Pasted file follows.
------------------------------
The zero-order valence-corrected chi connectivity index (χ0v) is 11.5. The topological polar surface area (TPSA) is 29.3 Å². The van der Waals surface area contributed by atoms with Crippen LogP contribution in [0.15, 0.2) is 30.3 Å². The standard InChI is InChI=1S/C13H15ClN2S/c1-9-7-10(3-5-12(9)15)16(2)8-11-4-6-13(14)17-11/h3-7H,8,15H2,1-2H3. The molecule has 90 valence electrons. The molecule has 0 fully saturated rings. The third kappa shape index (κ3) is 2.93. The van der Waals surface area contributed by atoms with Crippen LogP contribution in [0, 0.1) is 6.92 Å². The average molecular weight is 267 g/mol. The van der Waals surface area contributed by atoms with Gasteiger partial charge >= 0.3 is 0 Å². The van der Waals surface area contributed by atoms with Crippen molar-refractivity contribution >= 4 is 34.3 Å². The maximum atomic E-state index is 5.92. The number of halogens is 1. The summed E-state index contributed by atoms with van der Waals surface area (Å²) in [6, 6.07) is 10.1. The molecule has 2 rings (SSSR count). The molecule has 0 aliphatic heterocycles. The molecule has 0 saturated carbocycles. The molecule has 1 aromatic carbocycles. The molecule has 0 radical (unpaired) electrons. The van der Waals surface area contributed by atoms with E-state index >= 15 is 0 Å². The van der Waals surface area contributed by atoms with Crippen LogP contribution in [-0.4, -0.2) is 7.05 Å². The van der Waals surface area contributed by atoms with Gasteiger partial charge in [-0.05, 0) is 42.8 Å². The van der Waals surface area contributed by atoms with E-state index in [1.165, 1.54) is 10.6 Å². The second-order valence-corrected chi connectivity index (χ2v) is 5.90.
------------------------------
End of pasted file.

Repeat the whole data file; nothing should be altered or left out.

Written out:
The zero-order valence-corrected chi connectivity index (χ0v) is 11.5. The topological polar surface area (TPSA) is 29.3 Å². The van der Waals surface area contributed by atoms with Crippen LogP contribution in [0.15, 0.2) is 30.3 Å². The standard InChI is InChI=1S/C13H15ClN2S/c1-9-7-10(3-5-12(9)15)16(2)8-11-4-6-13(14)17-11/h3-7H,8,15H2,1-2H3. The molecule has 90 valence electrons. The molecule has 0 fully saturated rings. The third kappa shape index (κ3) is 2.93. The van der Waals surface area contributed by atoms with Crippen LogP contribution in [0, 0.1) is 6.92 Å². The average molecular weight is 267 g/mol. The van der Waals surface area contributed by atoms with Gasteiger partial charge >= 0.3 is 0 Å². The van der Waals surface area contributed by atoms with Crippen molar-refractivity contribution >= 4 is 34.3 Å². The maximum atomic E-state index is 5.92. The number of halogens is 1. The summed E-state index contributed by atoms with van der Waals surface area (Å²) in [6, 6.07) is 10.1. The molecule has 2 rings (SSSR count). The molecule has 0 aliphatic heterocycles. The molecule has 0 saturated carbocycles. The molecule has 1 aromatic carbocycles. The molecule has 0 radical (unpaired) electrons. The van der Waals surface area contributed by atoms with E-state index >= 15 is 0 Å². The van der Waals surface area contributed by atoms with Crippen LogP contribution in [-0.4, -0.2) is 7.05 Å². The van der Waals surface area contributed by atoms with Gasteiger partial charge in [-0.05, 0) is 42.8 Å². The van der Waals surface area contributed by atoms with E-state index in [1.165, 1.54) is 10.6 Å². The second-order valence-corrected chi connectivity index (χ2v) is 5.90.